OPEC oil supply rises to one-year high

Oil prices: IEA, OPEC weigh in with forecasts

Oil prices hold ground, but set for 4 pct weekly fall

Global benchmark were at $74.63 per barrel at 0422 GMT, down 18 cents, or 0.2 percent, from their last close. According to a new study by the IEA, petrochemicals are set to account for more than a third of the growth in world oil demand to 2030, and almost half the growth to 2050. Canada's main benchmark crude index, Western Canada Select (WCS) is now trading at $26.2 per barrel, which is nearly $55 barrel per barrel discount to Brent and $45 per barrel discount to WTI. The IEA sees production from outside the Organization of Petroleum Exporting Countries rising another 1.7 million barrels a day next year.

US commercial crude oil inventories fell by 5.8 million barrels in the week to August 17 to 408.36 million barrels, the Energy Information Administration (EIA) said on Wednesday.

Oil prices are hovering near multi-year highs, and even with supplies increasing there will be a strain on the markets that will result in higher prices, potentially a bad sign for the global economy.

Members of the Organization of the Petroleum Exporting Countries (OPEC) and other oil-producing allies such as Russian Federation agreed in June to raise oil output. Data released by the U.S. Energy Information Administration on Thursday showed crude supplies in U.S.to have climbed by 6 million barrels in the week ended October 5.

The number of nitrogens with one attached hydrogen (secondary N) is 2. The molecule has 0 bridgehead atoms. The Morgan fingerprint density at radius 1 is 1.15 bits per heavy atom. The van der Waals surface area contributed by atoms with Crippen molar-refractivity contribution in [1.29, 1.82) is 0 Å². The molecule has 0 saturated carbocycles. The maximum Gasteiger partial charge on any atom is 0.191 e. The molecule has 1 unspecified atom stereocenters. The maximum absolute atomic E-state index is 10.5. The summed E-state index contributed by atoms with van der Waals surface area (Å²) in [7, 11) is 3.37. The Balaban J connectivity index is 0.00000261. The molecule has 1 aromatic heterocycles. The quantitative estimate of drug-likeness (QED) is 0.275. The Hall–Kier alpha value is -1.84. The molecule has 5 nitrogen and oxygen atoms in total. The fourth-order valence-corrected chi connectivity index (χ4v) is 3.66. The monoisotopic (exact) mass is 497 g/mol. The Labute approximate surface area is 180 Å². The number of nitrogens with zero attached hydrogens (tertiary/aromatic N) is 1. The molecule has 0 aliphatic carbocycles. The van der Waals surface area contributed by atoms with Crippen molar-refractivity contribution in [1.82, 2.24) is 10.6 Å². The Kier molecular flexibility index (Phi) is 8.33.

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The upcoming 2019 increase, which will cover 67 million Americans, is the largest since a 3.6% hike in 2012. A bill has been introduced in the House to make that change, and hasn't moved further.


Oil prices have been creeping upwards for more than a year, quietly gaining ground as emerging-market investors fretted about trade and the end of cheap money. Both global demand and supply are close to hitting 100 million barrels a day for the first time.

The IEA report is the latest official forecaster to predict weaker demand ahead and conclude that supply is adequate.

Although reports of Hurricane Michael causing a 40% drop in the oil output of the Gulf of Mexico helped crude oil prices erase a small part of this week's losses, refineries are expected to return to full capacity soon.

Gasoline stockpiles were up by 1 million barrels last week, while distillate stockpiles declined by 2.7 million barrels, the EIA report revealed. Producers in the so-called OPEC+ coalition, which also includes Russian Federation, have added 1.6 million barrels a day since May, the report showed.

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